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Now that the Department of Energy is getting to the end of doling out the billions of dollars in funds from the stimulus package for clean power and energy efficiency, it’s losing some of the key people that were in charge of overseeing the flow of those funds. Matt Rogers, the DOE’s Senior Advisor and former McKinsey Partner, had always maintained that he would leave after the allocation of the funds, and is indeed leaving shortly, reports The Hill. But, more surprisingly, the Undersecretary for Energy, Kristina Johnson, will also be leaving and returning to academic life, says The Hill.
The last year and a half were no doubt a whirlwind for the two high-level DOE execs, who joined the DOE in 2009, advised DOE Secretary Steven Chu on energy policy and green stimulus funds, and helped Chu entirely remake the DOE under the Obama administration. Rogers and Chu transformed the methods and pace at which the DOE selects and allocates funding, from an utterly slow-moving group (for example the DOE let loan guarantees hang in limbo for years) to an institution that moved at a record-breaking pace.
While the DOE commonly took two years to select companies and three years to allocate funds to companies before Chu stepped in, Rogers and Chu handed out the first set of competitive awards from the stimulus funds in just 168 days. “The Secretary is an impatient guy,” Rogers quipped back in January during a speech.
With some $36 billion in stimulus funds to hand out for next-gen energy tech to some 7,000 recipients, the stimulus package also represented an unheard-of boost for the DOE’s budget. Startups from electric vehicle makers Tesla (s TSLA) and Fisker, to solar thermal company BrightSource have won loans, loan guarantees and grants that have been crucial to their businesses. The federal government on average spends about $5 billion annually on energy technology research, and many (like John Doerr and Bill Gates) are calling for a continued boost to the DOE annual budget after the stimulus funds have been tapped.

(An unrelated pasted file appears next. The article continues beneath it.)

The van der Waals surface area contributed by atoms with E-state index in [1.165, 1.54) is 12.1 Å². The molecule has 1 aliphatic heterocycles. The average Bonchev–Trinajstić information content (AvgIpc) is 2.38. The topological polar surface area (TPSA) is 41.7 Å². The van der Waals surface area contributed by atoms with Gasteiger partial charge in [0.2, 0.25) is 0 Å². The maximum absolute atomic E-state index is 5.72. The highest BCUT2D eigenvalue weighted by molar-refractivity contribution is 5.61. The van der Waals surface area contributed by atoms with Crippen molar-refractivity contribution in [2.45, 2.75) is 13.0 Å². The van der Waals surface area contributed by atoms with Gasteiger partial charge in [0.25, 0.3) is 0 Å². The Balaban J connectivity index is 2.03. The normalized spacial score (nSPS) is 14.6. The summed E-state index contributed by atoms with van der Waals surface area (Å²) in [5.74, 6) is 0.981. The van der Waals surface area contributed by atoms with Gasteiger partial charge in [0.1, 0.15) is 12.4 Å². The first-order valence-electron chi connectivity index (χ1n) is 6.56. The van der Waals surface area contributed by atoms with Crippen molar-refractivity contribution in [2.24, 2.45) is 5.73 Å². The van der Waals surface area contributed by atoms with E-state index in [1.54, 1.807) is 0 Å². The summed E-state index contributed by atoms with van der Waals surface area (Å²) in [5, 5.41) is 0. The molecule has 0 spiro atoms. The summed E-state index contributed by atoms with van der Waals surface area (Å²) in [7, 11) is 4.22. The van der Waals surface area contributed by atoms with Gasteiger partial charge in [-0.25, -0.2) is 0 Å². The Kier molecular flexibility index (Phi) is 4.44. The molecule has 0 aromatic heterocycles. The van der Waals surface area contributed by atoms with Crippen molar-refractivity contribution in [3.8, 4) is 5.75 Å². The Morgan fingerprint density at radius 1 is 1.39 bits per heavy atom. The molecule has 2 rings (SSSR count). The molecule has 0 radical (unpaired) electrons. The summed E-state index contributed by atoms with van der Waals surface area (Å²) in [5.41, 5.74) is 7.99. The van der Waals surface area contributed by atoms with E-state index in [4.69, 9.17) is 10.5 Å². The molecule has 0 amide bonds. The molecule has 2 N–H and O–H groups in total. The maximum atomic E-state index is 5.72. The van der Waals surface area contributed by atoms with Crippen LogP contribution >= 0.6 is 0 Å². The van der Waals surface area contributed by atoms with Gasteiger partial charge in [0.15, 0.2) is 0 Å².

Johnson, who was previously the provost of Johns Hopkins University, and before that dean of Duke University’s Pratt School of Engineering, spoke at an event in Silicon Valley in July and mentioned potentially one day returning to academia as well as to the private sector. Johnson will be replaced by Cathy Zoi, the Assistant Secretary for Energy Efficiency and Renewable Energy, who also previously ran Al Gore’s Alliance for Climate Protection. Johnson will be speaking at the Gridwise Forum this week, and we’ll be reporting on her talk.
While Rogers and Johnson are handing off the baton to the next leaders, the full affects of the green stimulus have yet to be revealed. The deadline to allocate most of the funding is September 30, and Vice President Joe Biden released a report in late August that said the green stimulus has created “tens of thousands of new jobs.” However some of the other metrics in the report seemed questionable.
Right before Biden released the stimulus metrics report, the Inspector General Gregory Friedman also issued a report that found that even though the DOE had increased its staff to try to get all of the stimulus funds out of the door, at that time, there was a good chunk of the funds still left to be allocated (if they aren’t handed out, they dry up).
No doubt, trying to remake the DOE to spend so much money smartly in a year and a half, will lead to a certain amount of errors. For example, I’m not sure the DOE loan to Solyndra was a good choice, and the weatherization funds seemed destined to face misspending given their trickle-down nature. The greentech VC has also seemed to wield an unusual amount of power in the process. But overall, it seems like Johnson and Rogers did a solid job with the constraints — cheers to them.
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Image courtesy of humbertomoreno flickr creative commons.